2. Case Summary
A female infant weighing 1700 g was born at 32 weeks gestational age to a 42-year-old mother. The pregnancy was complicated by gestational diabetes, with a non-immune rubella titer and prenatal ultrasound (US) revealing polyhydramnios and an echogenic bowel. Imaging after birth revealed a double-bubble sign typical for duodenal atresia. (Figure 1
) A subsequent upper gastrointestinal contrast study revealed obstruction in the first part of the duodenum, malrotation, and a choledochal cyst. (Figure 2
) A follow-up abdominal ultrasound (US) showed reversal of the expected superior mesenteric artery and superior mesenteric vein with no swirling of the vascular pedicle, as expected in the setting of intestinal malrotation. The infant underwent an uncomplicated DA repair and Ladd’s procedure at 4 days of life. Of note, an annular pancreas was visualized intra-operatively. Portal structures were not explored at this time in favor of repeat imaging of the biliary tree when the infant was older. The postoperative course was significant for elevated direct bilirubin levels, presumably secondary to cholestasis due to prolonged parenteral nutrition. Abdominal US, on postoperative day 14, revealed a persistent, focally dilated bile duct and extrahepatic biliary ducts without the associated symptoms. (Figure 3
Bilirubin normalized and the patient was discharged at a corrected gestational age of 38 weeks with adequate oral intake and weight gain.
At two years of age the patient presented to the emergency department with feeding intolerance, persistent emesis, elevated liver transaminases (AST 244, ALT 288), elevated amylase >1446 U/L and lipase 465 IU/L. Magnetic resonance imaging (MRI) revealed significantly dilated intra- and extra-hepatic ducts, a distended gallbladder and a large choledochal cyst. The physical exam was significant for ascites and jaundice. She underwent an urgent laparotomy, which found bilious ascites requiring subsequent placement of a cholecystostomy tube. A cholangiogram was then performed due to the persistent feeding intolerance. This re-demonstrated the intra- and extra-hepatic ductal dilation and incomplete biliary obstruction. (Figure 4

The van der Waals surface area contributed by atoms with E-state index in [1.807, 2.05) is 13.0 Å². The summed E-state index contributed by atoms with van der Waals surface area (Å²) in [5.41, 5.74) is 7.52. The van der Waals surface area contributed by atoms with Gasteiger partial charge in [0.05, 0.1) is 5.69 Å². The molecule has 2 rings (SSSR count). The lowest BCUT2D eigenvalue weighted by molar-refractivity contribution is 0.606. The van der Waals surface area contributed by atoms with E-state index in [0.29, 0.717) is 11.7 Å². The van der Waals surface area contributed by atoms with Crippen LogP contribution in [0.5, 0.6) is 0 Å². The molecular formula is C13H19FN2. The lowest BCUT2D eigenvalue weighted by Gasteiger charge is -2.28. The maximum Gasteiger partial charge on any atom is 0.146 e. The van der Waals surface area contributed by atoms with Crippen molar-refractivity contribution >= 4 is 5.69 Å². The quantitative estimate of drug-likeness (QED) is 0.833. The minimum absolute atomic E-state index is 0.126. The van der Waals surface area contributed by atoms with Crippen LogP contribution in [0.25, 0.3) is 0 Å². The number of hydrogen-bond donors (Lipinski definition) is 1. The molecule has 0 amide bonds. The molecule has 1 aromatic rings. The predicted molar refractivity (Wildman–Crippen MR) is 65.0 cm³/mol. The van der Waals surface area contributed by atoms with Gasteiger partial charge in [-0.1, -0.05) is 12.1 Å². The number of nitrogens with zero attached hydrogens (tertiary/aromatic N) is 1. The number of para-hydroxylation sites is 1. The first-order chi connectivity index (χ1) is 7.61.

) She underwent a cholecystectomy, choledochal cyst excision and hepatico-duodenostomy, which she tolerated well. By post-operative day 7 the patient demonstrated substantial clinical improvement and was deemed appropriate for discharge. On a follow-up examination at 3 years of age, the patient had remained asymptomatic with normal growth and liver function.
This case demonstrates a case of antenatally formed DA and CC with concomitant anomalies requiring surgical intervention due to an obstructed hepatobiliary system 2 years after the initial findings. The embryologic origin of the duodenal atresia centers on the failure of the recanalization of the duodenum after the 7th week of gestation and can be associated with other congenital anomalies such as Down’s syndrome, which is present in 25–40% of cases [2
]. Other associated anomalies include VACTERL (vertebral, imperforate anus, cardiac, tracheo-esophageal fistula, renal anomalies and limb abnormalities), malrotation, annular pancreas, biliary tract abnormalities as well as cardiac and mandibulofacial anomalies. Two of these were described in our patient case [4
]. Though uncommon, the etiology of both DA and CC occurring during the congenital period and their embryologic association have been largely debated. One such theory by Boyden et al. proposes that a “local traffic jam” occurs between the duodenum and the entry of the hepatopancreatic and accessory pancreatic ducts during the 7th week of embryogenesis [4
]. This “traffic jam” hinders the recanalization of the duodenum and leads to a pancreaticobiliary maljunction (PBM, the congenital fusion of pancreatic and biliary ducts outside the Ampulla of Vater) [4